The right to take part in votes and elections for Swiss citizens living abroad was hard to come by. Critics regularly call for restrictions but that would be tantamount to curtailing fundamental rights, according to a democracy expert.
- Deutsch Der lange Weg der Auslandschweizer zu Bürgern erster Klasse (original)
- Italiano Il lungo cammino verso la piena cittadinanza degli svizzeri all'estero
- Português Suíços no exterior: a longa marcha até a cidadania plena
- Français Le long chemin des Suisses de l’étranger vers la citoyenneté de première classe
The history of suffrage in Switzerland is complex. Women won full political rights only in 1971, and Swiss citizens living abroad had to wait until 1977.
These Swiss were long considered second class citizens despite numerous attempts since 1874 to introduce suffrage, says Nadja Braun Binder, assistant professor of law and democracy issues at the Centre for Democracy Studies in AarauExternal link.
A turning point in the history was a constitutional amendment in 1966 which enshrined the political rights of the Swiss abroad. But nearly ten years passed before the government published a document listing the advantages and disadvantages of extending full political rights to this global community.
Pros and cons
The main reasons in favour were the closer ties that would be forged between the Swiss abroad and their country of origin, as well as their boost in status as fully recognised citizens.
The government argued that many young people were leaving Switzerland only temporarily, be it for education or for a work posting abroad. Therefore, they should be given the possibility to continue to exercise their political rights.
Furthermore, many ballot box decisions had an impact on the Swiss expat community. It was also felt that any men returning to Switzerland to serve in the country’s militia army should not be deprived of their rights.
Different countries, different rules
A total of 93 countries, mostly in Europe and Africa, have given their expats voting rights, according to international data from 2006.
Unlimited suffrage: US, France, Spain, Portugal, India (excluding dual citizenship holders) and Austria (registration to be renewed every ten years).
Limitation in scope: Italy (exclusively for expats in countries which have diplomatic relations with Italy), Netherlands (for elections to the House of Representatives and the European parliament only).
Limitation in time: Canada (five years, with exceptions), Sweden (ten years), Britain (15 years), Germany (25 years).
Mandatory: Belgium (registration is free but tied to oblation to participate), Brazil (both for citizens in and outside the country)
Ban: Ireland (exception: Members of armed forces, diplomats).
The government also believed that by granting such rights expats would be given a psychological boost, even if their participation would not change the domestic political balance of power.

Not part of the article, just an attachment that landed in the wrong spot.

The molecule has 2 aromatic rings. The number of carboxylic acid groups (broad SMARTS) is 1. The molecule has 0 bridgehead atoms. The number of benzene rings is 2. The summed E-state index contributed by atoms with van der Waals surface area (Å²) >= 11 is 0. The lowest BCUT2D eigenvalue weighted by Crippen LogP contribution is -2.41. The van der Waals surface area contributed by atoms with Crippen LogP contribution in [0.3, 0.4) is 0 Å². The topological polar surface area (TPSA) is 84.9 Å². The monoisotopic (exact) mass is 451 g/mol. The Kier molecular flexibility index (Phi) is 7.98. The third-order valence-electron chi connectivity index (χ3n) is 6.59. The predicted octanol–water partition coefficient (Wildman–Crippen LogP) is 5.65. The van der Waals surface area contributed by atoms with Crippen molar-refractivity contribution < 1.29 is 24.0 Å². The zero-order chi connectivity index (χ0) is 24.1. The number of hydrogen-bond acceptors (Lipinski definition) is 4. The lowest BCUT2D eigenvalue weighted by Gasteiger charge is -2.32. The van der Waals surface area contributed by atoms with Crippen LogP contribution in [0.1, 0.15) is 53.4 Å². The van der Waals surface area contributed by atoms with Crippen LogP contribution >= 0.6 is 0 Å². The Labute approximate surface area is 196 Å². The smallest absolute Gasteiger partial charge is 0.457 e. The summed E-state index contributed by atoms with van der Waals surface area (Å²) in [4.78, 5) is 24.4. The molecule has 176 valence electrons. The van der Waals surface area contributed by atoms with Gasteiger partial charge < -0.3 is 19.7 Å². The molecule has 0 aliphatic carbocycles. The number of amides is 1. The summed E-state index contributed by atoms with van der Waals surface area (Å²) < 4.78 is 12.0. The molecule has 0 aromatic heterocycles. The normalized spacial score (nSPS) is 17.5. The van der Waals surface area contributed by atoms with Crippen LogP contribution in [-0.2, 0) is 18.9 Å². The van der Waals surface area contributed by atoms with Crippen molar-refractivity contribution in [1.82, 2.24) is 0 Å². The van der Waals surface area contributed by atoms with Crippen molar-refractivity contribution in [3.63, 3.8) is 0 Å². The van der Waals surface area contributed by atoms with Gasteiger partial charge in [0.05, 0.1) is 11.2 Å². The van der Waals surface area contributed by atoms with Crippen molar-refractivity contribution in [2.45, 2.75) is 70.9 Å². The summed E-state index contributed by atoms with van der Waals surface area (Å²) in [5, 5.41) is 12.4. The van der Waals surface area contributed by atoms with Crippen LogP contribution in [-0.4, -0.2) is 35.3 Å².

Top of the arguments against suffrage for Swiss expatriates, however, was a perceived legal contradiction: Political rights in Switzerland were tied directly to the principle of residence in the country.
It was also said that people living outside Switzerland could not fully understand the political issues and did not know candidates standing for election well enough to be able to make an informed opinion.
Interestingly enough the issues passed largely without any opposition in parliament in 1975. The amendment took effect two years later.
However, the introduction came in stages. Initially Swiss citizens living abroad had to return to Switzerland to pick up the ballot papers in the municipality where they were registered. This also meant that they cast their ballots in person at the local town hall or at a polling station.
It wasn’t until 1992 that the right to vote by postal mail was introduced. Four years ago, registered Swiss expatriates in eight of the country’s 26 cantons were allowed to vote electronically.
There’s political pressure to extend e-voting rights to all Swiss expatriates by 2019.
Currently Swiss citizens living abroad and wishing to vote must fulfil a single condition, according to Braun Binder: They must register with the Swiss authorities in one of the country’s 26 cantons.
This relatively uncomplicated approach is in stark contrast to other states which have linked voting rights of their expats to a minimum period of residence outside the country of origin, or they have limited these rights.
Canada’s expats forgo suffrage after five years, while British or German expats do so after 15 and 25 years respectively, to give just three examples.
Proponents of such restrictions argue that citizens lose touch with their country of origin after living overseas for a certain number of years.
Braun Binder points out that the period of time can’t be the decisive factor when judging whether to extend voting rights, since Swiss citizens living in countries neighbouring Switzerland often maintain a keen interest in Swiss politics over a long period of time while those living overseas could lose touch very quickly.
There are also calls in Switzerland to split up the political rights of expats, notably by excluding expatriates from votes with no apparent impact on citizens outside Swiss borders.
A case in point was the proposed corporate tax reform, clearly rejected by voters 12 months ago. The parliamentary plan was aimed at granting fiscal advantages to foreign companies in Switzerland.
However, such issue-related distinctions are not compatible either with the principle of electoral freedom laid down in the Swiss constitution.
Braun Binder says the same applies to a proposal to link voting rights for citizens to the amount of taxes they pay.
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